The Altoona UC Service Center denied Claimant benefits for the stated reason that he committed willful misconduct by failing to exercise good judgment, failing to maintain a cooperative attitude and failing to assist in the development of a resident's behavior plan. Claimant appealed, and a hearing was held before a Referee.
At the hearing, Employer repeated the five reasons for Claimant's discharge that it had recited in the UC Questionnaire. This time, Employer treated Claimant's alleged failure to cooperate with the behavior plan committee and confrontation of Schellhammer in the presence of county representatives as a single reason. Employer then added a new reason, i.e., that it discharged Claimant because he did not send the e-mail on January 7, 2013, as directed, but three days later.
The Referee found, as fact, that Employer did not prove that Claimant was uncooperative with the committee members; was verbally abusive at the January 10, 2013, meeting; was verbally abusive to a client; or was insubordinate by submitting his report by e-mail three days late. This left Claimant's two statements in the e-mail report as the reason for Employer's discharge, and those statements have become the focus of this appeal.
Claimant's lengthy e-mail recounted the horrific life story of D.H., 34 years old, who has resided in Employer's group home since 1999. D.H. and his brother were kept locked in dog cages by their parents. In addition, D.H.'s mother physically and sexually abused him. Her abuse culminated in feeding arsenic to D.H., his brother, his father and his grandfather.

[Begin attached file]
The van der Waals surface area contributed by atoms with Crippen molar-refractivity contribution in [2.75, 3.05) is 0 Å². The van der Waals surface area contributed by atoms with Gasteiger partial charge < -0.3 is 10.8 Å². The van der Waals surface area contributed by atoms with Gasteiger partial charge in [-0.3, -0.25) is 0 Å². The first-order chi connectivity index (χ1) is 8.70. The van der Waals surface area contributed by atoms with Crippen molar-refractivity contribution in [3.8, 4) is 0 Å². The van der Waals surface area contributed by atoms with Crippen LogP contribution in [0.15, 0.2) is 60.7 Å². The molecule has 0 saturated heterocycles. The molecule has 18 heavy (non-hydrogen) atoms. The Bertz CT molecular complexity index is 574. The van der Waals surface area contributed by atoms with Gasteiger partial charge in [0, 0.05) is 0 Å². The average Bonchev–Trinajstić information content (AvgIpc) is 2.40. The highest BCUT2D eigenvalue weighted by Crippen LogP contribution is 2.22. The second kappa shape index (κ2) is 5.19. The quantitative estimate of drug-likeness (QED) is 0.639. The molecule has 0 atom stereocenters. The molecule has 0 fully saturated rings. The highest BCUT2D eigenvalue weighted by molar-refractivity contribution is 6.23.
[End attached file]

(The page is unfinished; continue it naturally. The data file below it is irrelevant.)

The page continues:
All died save D.H., who was left with neurological damage caused by the arsenic. After relating this account of D.H.'s childhood, Claimant's e-mail report turned to criticisms of Schellhammer. Claimant complained that Schellhammer did not appreciate the extent of D.H.'s psychological damage. Specifically, Claimant's e-mail stated:
I'm sure after hearing about [D.H.'s] childhood, you would assume that he would have terrible psychological trauma. But despite [D.H.'s] fooling various clinical psychiatrists who have done psychological evaluations on him and prescribed him a wide array of psychotropic medications over the years for supposed psychological and neurological disorders, [Employer's] management has decided that [D.H.] does not have any psychiatric problems or issues. Thank goodness for Jim Schellhammer's expertise, because [Employer's] Behavioral Support Team may have went in a completely different direction if it weren't for his insights and leadership. Of course [Schellhammer's] not a licensed psychiatrist, but who needs to be whenever you have an associate's degree in occupational therapy from Mount Aloysius? I'm sure [Schellhammer] probably had some specialized training in psychiatry in the coal mines that I'm not aware of...and after all he is a " Senior Director" [with Employer], who can argue with a fancy job title like that? I think I heard that [D.H.] may have even kicked [Schellhammer] where it hurts on one occasion, so who better to give us an in-depth analysis of [D.H.'s] behaviors, and to debunk those naive clinical psychiatrists.
Claimant's Reply Brief, E-mail attachment of January 10, 2013, at 2 (ellipsis in original) (emphasis ...